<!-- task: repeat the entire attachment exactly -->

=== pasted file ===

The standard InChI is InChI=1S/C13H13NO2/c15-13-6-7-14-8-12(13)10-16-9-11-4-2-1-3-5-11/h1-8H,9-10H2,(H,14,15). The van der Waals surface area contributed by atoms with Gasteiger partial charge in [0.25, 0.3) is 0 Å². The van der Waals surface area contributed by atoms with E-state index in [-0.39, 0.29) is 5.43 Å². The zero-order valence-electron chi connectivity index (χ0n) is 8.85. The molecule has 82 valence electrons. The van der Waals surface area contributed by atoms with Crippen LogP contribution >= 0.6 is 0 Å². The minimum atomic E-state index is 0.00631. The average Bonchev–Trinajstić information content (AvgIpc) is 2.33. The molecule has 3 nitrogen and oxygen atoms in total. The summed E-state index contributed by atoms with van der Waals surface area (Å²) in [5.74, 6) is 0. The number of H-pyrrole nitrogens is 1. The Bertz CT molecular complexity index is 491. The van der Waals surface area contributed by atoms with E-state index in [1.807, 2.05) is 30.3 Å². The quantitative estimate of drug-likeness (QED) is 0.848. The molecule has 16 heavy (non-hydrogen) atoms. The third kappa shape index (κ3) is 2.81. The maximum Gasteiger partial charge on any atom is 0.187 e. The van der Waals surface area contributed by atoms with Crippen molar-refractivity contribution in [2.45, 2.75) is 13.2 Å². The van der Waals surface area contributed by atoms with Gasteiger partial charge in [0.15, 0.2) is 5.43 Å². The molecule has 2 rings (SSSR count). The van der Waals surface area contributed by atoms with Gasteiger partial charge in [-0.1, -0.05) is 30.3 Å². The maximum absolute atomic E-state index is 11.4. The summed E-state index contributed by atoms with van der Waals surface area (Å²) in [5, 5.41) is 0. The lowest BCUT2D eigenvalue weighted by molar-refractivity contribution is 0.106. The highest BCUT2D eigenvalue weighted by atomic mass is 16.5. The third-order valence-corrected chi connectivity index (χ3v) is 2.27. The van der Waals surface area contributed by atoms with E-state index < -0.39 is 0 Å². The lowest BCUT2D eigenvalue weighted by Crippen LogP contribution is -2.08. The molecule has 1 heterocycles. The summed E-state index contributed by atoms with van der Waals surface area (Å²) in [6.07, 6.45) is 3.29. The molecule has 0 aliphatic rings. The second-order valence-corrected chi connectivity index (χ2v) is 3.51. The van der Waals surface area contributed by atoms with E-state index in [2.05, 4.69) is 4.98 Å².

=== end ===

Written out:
The standard InChI is InChI=1S/C13H13NO2/c15-13-6-7-14-8-12(13)10-16-9-11-4-2-1-3-5-11/h1-8H,9-10H2,(H,14,15). The van der Waals surface area contributed by atoms with Gasteiger partial charge in [0.25, 0.3) is 0 Å². The van der Waals surface area contributed by atoms with E-state index in [-0.39, 0.29) is 5.43 Å². The zero-order valence-electron chi connectivity index (χ0n) is 8.85. The molecule has 82 valence electrons. The van der Waals surface area contributed by atoms with Crippen LogP contribution >= 0.6 is 0 Å². The minimum atomic E-state index is 0.00631. The average Bonchev–Trinajstić information content (AvgIpc) is 2.33. The molecule has 3 nitrogen and oxygen atoms in total. The summed E-state index contributed by atoms with van der Waals surface area (Å²) in [5.74, 6) is 0. The number of H-pyrrole nitrogens is 1. The Bertz CT molecular complexity index is 491. The van der Waals surface area contributed by atoms with E-state index in [1.807, 2.05) is 30.3 Å². The quantitative estimate of drug-likeness (QED) is 0.848. The molecule has 16 heavy (non-hydrogen) atoms. The third kappa shape index (κ3) is 2.81. The maximum Gasteiger partial charge on any atom is 0.187 e. The van der Waals surface area contributed by atoms with Crippen molar-refractivity contribution in [2.45, 2.75) is 13.2 Å². The van der Waals surface area contributed by atoms with Gasteiger partial charge in [0.15, 0.2) is 5.43 Å². The molecule has 2 rings (SSSR count). The van der Waals surface area contributed by atoms with Gasteiger partial charge in [-0.1, -0.05) is 30.3 Å². The maximum absolute atomic E-state index is 11.4. The summed E-state index contributed by atoms with van der Waals surface area (Å²) in [5, 5.41) is 0. The lowest BCUT2D eigenvalue weighted by molar-refractivity contribution is 0.106. The highest BCUT2D eigenvalue weighted by atomic mass is 16.5. The third-order valence-corrected chi connectivity index (χ3v) is 2.27. The van der Waals surface area contributed by atoms with E-state index < -0.39 is 0 Å². The lowest BCUT2D eigenvalue weighted by Crippen LogP contribution is -2.08. The molecule has 1 heterocycles. The summed E-state index contributed by atoms with van der Waals surface area (Å²) in [6.07, 6.45) is 3.29. The molecule has 0 aliphatic rings. The second-order valence-corrected chi connectivity index (χ2v) is 3.51. The van der Waals surface area contributed by atoms with E-state index in [2.05, 4.69) is 4.98 Å².